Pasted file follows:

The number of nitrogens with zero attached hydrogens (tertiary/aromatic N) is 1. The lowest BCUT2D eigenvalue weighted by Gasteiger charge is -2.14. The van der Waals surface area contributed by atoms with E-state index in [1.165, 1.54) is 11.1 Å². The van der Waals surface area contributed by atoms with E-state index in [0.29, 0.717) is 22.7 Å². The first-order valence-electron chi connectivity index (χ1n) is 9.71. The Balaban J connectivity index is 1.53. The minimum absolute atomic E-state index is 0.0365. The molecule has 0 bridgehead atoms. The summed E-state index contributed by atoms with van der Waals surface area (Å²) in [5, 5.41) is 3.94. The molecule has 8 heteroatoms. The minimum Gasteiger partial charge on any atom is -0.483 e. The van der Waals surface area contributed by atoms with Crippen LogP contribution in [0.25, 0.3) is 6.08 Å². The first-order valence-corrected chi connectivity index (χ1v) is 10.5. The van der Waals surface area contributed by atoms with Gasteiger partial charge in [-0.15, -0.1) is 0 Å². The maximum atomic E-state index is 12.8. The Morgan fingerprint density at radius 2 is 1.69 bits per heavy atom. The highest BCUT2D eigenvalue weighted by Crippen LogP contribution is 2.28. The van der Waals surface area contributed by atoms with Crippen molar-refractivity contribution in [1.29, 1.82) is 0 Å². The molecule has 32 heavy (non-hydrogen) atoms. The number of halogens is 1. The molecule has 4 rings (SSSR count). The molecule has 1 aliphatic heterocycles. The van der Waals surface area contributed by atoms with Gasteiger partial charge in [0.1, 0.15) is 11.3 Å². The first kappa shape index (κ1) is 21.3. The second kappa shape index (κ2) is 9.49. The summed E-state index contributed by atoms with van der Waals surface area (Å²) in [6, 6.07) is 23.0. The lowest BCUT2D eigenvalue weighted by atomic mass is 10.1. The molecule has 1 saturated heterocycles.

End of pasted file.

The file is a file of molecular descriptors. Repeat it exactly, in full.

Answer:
The number of nitrogens with zero attached hydrogens (tertiary/aromatic N) is 1. The lowest BCUT2D eigenvalue weighted by Gasteiger charge is -2.14. The van der Waals surface area contributed by atoms with E-state index in [1.165, 1.54) is 11.1 Å². The van der Waals surface area contributed by atoms with E-state index in [0.29, 0.717) is 22.7 Å². The first-order valence-electron chi connectivity index (χ1n) is 9.71. The Balaban J connectivity index is 1.53. The minimum absolute atomic E-state index is 0.0365. The molecule has 0 bridgehead atoms. The summed E-state index contributed by atoms with van der Waals surface area (Å²) in [5, 5.41) is 3.94. The molecule has 8 heteroatoms. The minimum Gasteiger partial charge on any atom is -0.483 e. The van der Waals surface area contributed by atoms with Crippen LogP contribution in [0.25, 0.3) is 6.08 Å². The first-order valence-corrected chi connectivity index (χ1v) is 10.5. The van der Waals surface area contributed by atoms with Gasteiger partial charge in [-0.15, -0.1) is 0 Å². The maximum atomic E-state index is 12.8. The Morgan fingerprint density at radius 2 is 1.69 bits per heavy atom. The highest BCUT2D eigenvalue weighted by Crippen LogP contribution is 2.28. The van der Waals surface area contributed by atoms with Crippen molar-refractivity contribution in [1.29, 1.82) is 0 Å². The molecule has 32 heavy (non-hydrogen) atoms. The number of halogens is 1. The molecule has 4 rings (SSSR count). The molecule has 1 aliphatic heterocycles. The van der Waals surface area contributed by atoms with Gasteiger partial charge in [0.1, 0.15) is 11.3 Å². The first kappa shape index (κ1) is 21.3. The second kappa shape index (κ2) is 9.49. The summed E-state index contributed by atoms with van der Waals surface area (Å²) in [6, 6.07) is 23.0. The lowest BCUT2D eigenvalue weighted by atomic mass is 10.1. The molecule has 1 saturated heterocycles.